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R. Schoenhaar, Esq.*
We are half way
through 2012 and the generous tax legislation that went into effect on January
1, 2011, is scheduled to sunset on December 31, 2012, if Congress fails to act.
Those who can participate in significant gift planning must act now if they
plan to take advantage of the historic opportunities presented by the high gift
tax exemption amount before the close of 2012.
What's At Risk?
Congress does nothing, which is highly likely given its failure to act in 2009
and the fact that this is an election year, the estate, gift, and generation-skipping
transfer (GST) taxes will revert to pre-2001 levels as follows:
For the optimist who believes
Congress will act, experts predict that any new legislation will be much less
favorable than the rates and exemption amounts that exist today for gifting. Even
if the experts are wrong and Congress extends the current tax laws, gifting now
can still be an advantage if assets appreciate in value. Most of the pundits
are saying if Congress acts:
whether Congress acts or allows the current tax laws to sunset, there is a significant
risk to failing to take advantage of the current historic gifting opportunities.
What to Do?
It is critical
to consult with your legal and tax advisors to analyze your specific situation
(i.e. amount of assets available,
cost basis, gift tolerance, etc.). High net worth individuals who decide to make
significant gifts can do so utilizing a variety of strategies.
The most simple
gift transaction is to make outright gifts. However, this is suitable only in
specific situations as it is not an effective method for gifting to young
children or grandchildren, can expose the asset to the donee's creditors, and
does not allow the donor to leverage his or her GST exemption.
the protection and growth of the assets gifted, we advise clients to make substantial
gifts to a trust or multiple trusts. The trust can be drafted for the benefit
of the donor's intended beneficiaries (e.g.
children and/or grandchildren) and the donor can appoint trustees that will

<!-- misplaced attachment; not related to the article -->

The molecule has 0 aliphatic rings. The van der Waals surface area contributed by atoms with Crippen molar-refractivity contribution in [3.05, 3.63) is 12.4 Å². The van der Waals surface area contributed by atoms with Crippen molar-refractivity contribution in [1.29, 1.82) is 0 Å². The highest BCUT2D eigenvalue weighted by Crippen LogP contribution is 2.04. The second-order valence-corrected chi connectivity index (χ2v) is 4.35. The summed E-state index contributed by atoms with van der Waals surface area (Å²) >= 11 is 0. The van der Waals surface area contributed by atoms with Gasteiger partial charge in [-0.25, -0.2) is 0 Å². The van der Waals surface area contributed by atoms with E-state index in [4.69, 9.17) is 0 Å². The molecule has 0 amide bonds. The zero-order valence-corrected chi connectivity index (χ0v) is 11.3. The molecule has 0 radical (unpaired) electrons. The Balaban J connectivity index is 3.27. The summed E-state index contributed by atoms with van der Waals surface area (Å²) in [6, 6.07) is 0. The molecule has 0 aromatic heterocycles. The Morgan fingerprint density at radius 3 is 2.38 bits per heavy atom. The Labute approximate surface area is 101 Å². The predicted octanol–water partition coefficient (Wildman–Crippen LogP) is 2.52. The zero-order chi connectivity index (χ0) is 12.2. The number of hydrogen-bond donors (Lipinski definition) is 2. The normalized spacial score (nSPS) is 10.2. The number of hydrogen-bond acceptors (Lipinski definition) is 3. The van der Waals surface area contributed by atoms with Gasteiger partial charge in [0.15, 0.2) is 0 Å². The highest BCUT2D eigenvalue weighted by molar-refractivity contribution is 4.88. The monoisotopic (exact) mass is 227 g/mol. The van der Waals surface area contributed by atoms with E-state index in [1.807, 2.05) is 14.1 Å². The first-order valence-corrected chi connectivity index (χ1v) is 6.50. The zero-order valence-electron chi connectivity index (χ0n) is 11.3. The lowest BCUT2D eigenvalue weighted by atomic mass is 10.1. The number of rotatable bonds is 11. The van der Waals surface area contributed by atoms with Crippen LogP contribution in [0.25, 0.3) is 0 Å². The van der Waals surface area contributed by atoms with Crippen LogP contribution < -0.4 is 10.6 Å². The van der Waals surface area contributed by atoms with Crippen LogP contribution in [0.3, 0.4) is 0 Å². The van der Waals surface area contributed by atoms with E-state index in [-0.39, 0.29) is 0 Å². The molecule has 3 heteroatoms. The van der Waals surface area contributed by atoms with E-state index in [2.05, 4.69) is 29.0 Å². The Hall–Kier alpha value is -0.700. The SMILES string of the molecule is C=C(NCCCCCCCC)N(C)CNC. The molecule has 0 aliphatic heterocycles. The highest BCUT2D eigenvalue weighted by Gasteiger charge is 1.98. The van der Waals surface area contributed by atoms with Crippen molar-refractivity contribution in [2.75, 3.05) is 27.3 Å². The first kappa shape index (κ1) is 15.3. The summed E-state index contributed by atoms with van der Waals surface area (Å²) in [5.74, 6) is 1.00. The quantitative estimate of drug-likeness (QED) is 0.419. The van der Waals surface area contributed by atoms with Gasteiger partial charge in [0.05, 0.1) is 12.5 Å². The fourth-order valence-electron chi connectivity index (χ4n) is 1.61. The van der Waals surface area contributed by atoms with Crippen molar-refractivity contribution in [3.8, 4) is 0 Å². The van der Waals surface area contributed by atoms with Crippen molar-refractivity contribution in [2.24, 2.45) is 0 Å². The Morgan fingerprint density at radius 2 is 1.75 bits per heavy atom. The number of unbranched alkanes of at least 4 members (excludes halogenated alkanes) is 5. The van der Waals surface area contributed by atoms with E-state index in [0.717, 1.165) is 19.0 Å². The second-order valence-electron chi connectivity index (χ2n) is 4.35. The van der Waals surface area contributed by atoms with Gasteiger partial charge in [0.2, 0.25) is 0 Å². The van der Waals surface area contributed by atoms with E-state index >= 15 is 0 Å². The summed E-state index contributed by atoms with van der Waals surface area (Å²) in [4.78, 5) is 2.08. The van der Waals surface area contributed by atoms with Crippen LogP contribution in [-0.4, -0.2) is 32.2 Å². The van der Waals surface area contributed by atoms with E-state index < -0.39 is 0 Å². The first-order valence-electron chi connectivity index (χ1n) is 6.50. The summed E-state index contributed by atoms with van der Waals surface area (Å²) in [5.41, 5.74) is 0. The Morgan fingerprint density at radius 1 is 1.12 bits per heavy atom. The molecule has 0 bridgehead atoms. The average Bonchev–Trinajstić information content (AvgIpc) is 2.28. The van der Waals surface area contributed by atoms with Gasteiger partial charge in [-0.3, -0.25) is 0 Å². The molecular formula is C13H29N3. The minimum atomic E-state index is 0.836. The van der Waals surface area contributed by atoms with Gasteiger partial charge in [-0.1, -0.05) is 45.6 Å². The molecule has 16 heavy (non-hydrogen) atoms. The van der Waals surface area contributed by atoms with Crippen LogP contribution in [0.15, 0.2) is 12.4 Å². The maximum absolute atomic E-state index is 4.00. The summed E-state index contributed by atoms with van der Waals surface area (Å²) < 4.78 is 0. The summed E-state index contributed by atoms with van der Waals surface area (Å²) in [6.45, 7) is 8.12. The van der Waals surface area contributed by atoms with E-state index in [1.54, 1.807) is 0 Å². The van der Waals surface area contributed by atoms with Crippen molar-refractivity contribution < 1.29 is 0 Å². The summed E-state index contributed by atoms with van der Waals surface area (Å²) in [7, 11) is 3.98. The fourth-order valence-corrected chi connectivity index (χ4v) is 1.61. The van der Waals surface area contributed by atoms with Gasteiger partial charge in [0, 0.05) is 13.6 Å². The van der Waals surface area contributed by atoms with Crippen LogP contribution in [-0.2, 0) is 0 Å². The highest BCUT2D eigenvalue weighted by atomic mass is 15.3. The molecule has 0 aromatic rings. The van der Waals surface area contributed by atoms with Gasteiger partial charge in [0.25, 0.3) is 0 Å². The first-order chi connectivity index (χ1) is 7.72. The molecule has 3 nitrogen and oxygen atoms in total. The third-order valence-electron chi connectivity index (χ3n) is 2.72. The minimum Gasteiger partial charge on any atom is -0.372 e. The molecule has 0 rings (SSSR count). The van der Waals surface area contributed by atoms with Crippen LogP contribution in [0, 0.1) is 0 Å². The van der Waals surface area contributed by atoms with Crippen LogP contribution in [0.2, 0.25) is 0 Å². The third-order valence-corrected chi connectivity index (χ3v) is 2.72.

have the power to make distributions to or for such beneficiaries according to
a standard based on the beneficiaries' needs and the donor's wishes.
The trust can be
structured as a "Grantor Trust" for income tax purposes. This means that the
income tax liability of the trust will flow through to the donor's personal
income tax return. This presents the following additional benefits: (i) trust
assets appreciate free of income tax liability, (ii) the donor effectively makes
additional tax free transfers to the trust by paying the income tax on the
trust's income, and (iii) transactions between the donor and the trust are not
considered a taxable event for income tax purposes.
In addition to
making gifts to a Grantor Trust to utilize the donor's gift tax exemption
amount, assets can be sold to a trust through a sophisticated technique
referred to as a Sale to an Intentionally Defective Grantor Trust. In a sale
transaction, the donor can sell additional assets (valued after discounts if
available) to a Grantor Trust in return for a secured promissory note with
interest only payments until maturity. The interest rate used for a nine (9)
year note is the Mid-Term AFR rate which is presently 1.07%. The note can
provide the flexibility for pre-payments if the donor so desires. Finally, the
donor can allocate his or her unused GST exemption to the "seed" gifts made to
the trust, valued at approximately 10% of the value of the sale transaction, and
the entire trust will grow and pass to the donor's children and grandchildren
without incurring an estate or GST tax.
the historic gift tax opportunities that exist today, it is critical that gifts
be made before these opportunities expire at the end of this year. The wealth
transfer strategies discussed above are just a few strategies available for significant
estate and gift tax planning. Do not wait, start the process of implementing a
wealth transfer program that is coordinated with your overall estate plan now.
*David R. Schoenhaar, Esq., is a senior associate at
Ruskin Moscou Faltischek, P.C. and is a member of the firm's Trust and Estates
Planning and Litigation Department.
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